However, it is also important to understand that Trump’s attacks on American institutions comes at the back of other institutions that he abused to get to his current position. In fact, much of this stems from historical precedence before Trump’s 2016 campaign. Shortly after the election of President Barack Obama in 2009, Republican leadership found itself facing a crisis. GOP leaders like Reince Preibus analyzed the outcomes of that election and asserted that the Republican Party needed to focus on demographic changes to remain competitive. Some leaders however believed otherwise. Just after President Obama’s inauguration, Mitch McConnell invited key Republicans to a private dinner on January 21. There they discussed a new pattern of politics. Rather than follow Priebus’s ideas of embracing demographics, the Republicans would use a handbook of opposition and minority rule.

By acting as a bloc, Republicans abused American institutional systems to make governance impossible. Over the years, Congress became a polarized system of impotence, with Republicans refusing to cooperate with Democrats on issues like health care or the stimulus package. They actively used the filibuster to prevent substantive discussion, while gerrymandered redistricting has ensured Republican victories in key districts for years to come. 

This point is clear. The Republican Party is interested in forgoing norms like popular electoralism and majoritarian rule. Republican leaders like Senator Mike Lee have said this outright. Instead, members of the Republican Party are actively seeking to use broken institutions to cement their rule, while destroying those institutions capable of reversing such actions. This can be best seen in the rush to fill Ruth Bader Ginsburg’s Supreme Court seat. Such actions come at the expense of institutional credibility. From the Supreme Court to Congress, the actions of the Republican Party have once more resulted in delegitimization and a sharp erosion in public trust. More and more individuals are showing their anger and frustration at the perceived lack of progress and justice by the federal government. It is little wonder, then, why civilians have searched for other ways to demonstrate their grievances. Anger at the institution of policing and the systemic racism within it has led to the racial justice protests seen all summer.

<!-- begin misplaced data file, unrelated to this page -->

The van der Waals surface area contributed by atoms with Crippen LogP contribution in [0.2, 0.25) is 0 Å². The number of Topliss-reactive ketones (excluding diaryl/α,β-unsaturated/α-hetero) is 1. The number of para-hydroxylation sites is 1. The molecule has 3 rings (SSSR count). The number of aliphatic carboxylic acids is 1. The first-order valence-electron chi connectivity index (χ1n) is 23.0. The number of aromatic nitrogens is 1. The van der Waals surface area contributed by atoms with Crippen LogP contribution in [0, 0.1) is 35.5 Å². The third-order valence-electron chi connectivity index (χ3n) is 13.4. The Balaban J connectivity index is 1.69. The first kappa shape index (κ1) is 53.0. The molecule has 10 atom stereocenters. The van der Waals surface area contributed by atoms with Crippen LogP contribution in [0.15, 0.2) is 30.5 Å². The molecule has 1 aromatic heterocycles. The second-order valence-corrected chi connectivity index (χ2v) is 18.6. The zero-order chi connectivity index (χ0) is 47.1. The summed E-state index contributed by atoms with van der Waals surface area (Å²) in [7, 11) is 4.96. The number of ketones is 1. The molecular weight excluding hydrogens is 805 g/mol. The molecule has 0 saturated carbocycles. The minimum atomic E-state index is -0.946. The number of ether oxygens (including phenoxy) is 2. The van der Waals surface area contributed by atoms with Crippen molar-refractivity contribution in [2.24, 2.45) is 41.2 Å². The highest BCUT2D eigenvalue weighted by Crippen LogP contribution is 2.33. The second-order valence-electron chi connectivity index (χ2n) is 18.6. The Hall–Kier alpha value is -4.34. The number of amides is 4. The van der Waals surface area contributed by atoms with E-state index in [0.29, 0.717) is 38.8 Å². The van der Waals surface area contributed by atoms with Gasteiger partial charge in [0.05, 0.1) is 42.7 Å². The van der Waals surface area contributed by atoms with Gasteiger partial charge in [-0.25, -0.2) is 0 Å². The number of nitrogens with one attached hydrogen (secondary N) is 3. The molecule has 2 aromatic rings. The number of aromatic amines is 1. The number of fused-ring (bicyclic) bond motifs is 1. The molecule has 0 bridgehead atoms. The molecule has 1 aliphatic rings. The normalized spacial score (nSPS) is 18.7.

A Joe Biden presidency is important because it represents a stop in institutional degradation. Biden has made it clear that his goal is to restore America’s image on the international stage by reengaging the country into wider institutions and agreements. On the domestic front, he hopes to bring decency, rationality, and trust back into politics and governance. These are important steps in fixing America’s institutional problems. However, such actions are only part of the equation. A Biden victory also represents a crucial opportunity to reform  faulty institutions before they become further cemented in our government. From the filibuster to congressional districting, a Democratic win in 2020 represents the greatest opportunity at restoring majoritarian rule and democracy back into the United States of America. On the other hand, another four years of Trump represents a dangerous turn. The ramifications of this go beyond Trump the man and his administration, and instead tread into the waters of American rule of law. Joe Biden is the only candidate that represents an opportunity at revival and reform for America’s broken institutions.